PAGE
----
Can you spell o-v-e-r-w-h-e-l-m-e-d? I'm only eighty pages in, and the majority of them look like this. 


 

Have you ever drafted out a story longhand? 

Do you print your stories out to edit them?

15 comments:

Alex J. Cavanaugh said...

Yes, my first book was written longhand. That's how I always wrote. But to complete the second, I decided to tackle NaNo and needed to write it on the computer. So most of what I write is on the computer now. (Although when I compose movie reviews, I always write them down first.)
You can do those edits!

Karen Baldwin said...

Funny post. Only as a kid did I write my stories in longhand. I don't have the patience to write longhand now, and when I do...I can hardly read what I wrote. And just as daunting would be typing again on an old Royal typewriter like I used to. I must have used gallons of Whiteout." When I went to Key West and Hemingway's home there was an Underwood typewriter there and the guide told us he stood and typed, Nope...couldn't do that,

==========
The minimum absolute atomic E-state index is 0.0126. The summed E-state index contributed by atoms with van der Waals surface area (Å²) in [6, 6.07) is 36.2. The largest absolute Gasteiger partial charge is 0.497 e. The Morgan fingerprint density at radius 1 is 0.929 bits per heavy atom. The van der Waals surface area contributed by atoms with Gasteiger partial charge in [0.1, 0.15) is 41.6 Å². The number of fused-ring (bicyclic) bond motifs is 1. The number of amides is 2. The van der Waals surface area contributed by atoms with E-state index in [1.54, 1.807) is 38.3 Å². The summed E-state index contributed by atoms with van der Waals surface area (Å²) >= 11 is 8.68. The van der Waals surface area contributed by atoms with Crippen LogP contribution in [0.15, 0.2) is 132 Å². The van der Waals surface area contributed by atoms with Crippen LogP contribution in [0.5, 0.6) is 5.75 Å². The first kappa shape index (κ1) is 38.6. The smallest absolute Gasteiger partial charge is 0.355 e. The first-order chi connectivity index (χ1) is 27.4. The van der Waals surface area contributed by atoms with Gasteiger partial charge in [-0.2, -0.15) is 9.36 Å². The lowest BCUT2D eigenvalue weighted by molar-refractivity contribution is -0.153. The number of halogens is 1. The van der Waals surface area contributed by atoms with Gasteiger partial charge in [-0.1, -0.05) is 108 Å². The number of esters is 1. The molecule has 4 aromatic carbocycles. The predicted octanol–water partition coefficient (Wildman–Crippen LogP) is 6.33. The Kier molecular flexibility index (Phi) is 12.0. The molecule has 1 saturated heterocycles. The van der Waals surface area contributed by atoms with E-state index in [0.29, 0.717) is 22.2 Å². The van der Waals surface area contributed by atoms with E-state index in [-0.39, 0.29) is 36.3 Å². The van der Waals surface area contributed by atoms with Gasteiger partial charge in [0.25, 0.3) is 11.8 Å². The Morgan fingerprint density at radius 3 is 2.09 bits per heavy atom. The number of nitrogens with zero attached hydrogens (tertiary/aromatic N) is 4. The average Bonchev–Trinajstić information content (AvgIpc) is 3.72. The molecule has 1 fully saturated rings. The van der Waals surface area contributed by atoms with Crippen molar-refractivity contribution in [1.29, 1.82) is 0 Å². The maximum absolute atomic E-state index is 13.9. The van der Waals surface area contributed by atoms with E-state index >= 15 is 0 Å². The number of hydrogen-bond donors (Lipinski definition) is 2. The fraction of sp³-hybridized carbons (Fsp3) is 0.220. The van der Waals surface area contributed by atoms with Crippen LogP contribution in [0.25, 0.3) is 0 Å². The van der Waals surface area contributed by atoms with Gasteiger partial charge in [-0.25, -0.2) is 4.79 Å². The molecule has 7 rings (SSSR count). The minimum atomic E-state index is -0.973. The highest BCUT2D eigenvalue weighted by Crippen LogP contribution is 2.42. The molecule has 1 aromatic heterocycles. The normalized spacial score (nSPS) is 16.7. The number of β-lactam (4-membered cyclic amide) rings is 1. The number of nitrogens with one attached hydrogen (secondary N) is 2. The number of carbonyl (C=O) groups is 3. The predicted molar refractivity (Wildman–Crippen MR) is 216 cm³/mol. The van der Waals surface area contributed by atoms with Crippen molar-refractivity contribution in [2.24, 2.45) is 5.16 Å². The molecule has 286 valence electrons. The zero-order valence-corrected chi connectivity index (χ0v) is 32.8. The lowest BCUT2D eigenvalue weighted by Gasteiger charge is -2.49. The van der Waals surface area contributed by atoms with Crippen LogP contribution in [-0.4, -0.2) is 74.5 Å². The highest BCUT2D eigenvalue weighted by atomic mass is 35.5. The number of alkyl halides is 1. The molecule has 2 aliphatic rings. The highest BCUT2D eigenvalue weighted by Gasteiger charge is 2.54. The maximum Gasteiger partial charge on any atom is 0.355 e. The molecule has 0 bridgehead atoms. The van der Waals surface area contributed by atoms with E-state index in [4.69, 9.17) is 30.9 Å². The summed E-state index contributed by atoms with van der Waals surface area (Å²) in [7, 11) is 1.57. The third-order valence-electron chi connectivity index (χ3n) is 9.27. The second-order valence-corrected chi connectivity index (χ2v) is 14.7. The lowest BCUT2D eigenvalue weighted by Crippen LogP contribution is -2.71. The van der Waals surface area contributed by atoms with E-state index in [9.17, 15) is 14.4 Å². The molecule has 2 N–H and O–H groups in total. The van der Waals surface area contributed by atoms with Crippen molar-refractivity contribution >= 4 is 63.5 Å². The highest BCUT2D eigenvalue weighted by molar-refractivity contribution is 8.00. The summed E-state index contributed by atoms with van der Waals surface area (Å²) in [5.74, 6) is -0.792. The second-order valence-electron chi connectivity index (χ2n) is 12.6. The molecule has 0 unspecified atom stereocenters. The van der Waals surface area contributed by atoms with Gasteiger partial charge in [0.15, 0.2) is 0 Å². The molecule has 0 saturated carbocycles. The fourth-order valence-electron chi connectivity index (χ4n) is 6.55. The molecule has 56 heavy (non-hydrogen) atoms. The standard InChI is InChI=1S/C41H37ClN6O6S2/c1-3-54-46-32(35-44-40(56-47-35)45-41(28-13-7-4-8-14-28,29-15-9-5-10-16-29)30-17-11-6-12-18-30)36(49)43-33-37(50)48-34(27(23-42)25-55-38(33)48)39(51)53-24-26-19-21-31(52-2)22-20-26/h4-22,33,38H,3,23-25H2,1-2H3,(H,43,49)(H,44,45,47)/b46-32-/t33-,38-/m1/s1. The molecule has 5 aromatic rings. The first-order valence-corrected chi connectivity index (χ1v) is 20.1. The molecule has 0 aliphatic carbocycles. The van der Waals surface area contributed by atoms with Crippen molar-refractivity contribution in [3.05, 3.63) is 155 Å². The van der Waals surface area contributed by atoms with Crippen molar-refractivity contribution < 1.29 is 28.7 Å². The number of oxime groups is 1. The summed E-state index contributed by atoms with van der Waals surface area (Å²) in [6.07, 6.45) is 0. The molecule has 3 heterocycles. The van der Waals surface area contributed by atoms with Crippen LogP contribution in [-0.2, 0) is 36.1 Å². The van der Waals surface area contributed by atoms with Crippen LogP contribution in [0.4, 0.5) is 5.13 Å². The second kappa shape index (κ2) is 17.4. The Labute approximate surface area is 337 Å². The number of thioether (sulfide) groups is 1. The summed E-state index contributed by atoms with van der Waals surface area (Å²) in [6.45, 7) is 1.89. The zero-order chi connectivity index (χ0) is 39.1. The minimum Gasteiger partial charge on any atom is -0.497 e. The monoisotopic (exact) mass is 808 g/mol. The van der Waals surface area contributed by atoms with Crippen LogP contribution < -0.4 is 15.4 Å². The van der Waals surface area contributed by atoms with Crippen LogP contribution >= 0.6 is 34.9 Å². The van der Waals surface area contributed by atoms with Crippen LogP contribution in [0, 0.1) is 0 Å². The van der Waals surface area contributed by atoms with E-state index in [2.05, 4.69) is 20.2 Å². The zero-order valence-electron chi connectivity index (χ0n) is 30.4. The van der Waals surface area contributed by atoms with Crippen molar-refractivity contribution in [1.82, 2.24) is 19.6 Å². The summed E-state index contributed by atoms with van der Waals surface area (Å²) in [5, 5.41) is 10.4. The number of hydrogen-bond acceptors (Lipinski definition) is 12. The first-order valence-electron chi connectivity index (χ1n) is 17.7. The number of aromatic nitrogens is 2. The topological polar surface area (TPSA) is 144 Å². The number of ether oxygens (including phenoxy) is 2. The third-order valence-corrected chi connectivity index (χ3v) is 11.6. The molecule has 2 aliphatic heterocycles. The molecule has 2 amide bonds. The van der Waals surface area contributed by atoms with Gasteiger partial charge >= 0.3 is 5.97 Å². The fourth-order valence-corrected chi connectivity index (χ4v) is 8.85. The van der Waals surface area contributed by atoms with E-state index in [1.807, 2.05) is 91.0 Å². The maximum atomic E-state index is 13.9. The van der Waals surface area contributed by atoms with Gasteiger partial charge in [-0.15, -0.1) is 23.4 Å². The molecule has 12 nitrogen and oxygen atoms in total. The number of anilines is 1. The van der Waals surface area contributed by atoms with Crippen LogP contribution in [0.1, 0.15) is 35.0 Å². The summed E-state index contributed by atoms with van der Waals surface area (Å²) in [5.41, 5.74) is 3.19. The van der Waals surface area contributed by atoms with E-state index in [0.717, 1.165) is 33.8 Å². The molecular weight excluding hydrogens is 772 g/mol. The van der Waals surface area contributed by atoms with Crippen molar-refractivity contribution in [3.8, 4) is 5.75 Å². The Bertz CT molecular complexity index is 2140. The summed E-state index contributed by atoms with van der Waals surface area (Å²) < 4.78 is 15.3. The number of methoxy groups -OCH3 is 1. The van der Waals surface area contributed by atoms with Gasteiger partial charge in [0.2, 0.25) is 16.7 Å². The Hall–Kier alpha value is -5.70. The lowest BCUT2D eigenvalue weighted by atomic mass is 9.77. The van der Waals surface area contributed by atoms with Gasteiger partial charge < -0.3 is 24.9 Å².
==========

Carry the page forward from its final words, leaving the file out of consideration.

Joanne said...

with my left handed scrawl, a longhand draft would be one big smear. I do print out stuff for editing and often read it out loud too. Hearing it, you catch a lot of problems. You've made it this far - you can do it! Create a full rainbow of color - the pot of gold is at the end. Good luck

Victoria Marie Lees said...

My writing is so bad and I second guess myself constantly. Longhand would be worthless as a draft to my story. However, I do print out drafts and edit by hand. Then I try to scrutinize my edits and type up a new draft.

Have a beautiful IWSG day!

Natalie Aguirre said...

I did print up my first manuscript and revised it. Also I got a full request for it at a SCBWI conference and had to print the whole thing for the editor. It was before elecronic submissions.

Hang in there in your revisions. You're learning a lot, and I bet your next manuscript will be easier. I put away my first one for now, and am starting to revise a second one. It is SO much easier.

Nick Wilford said...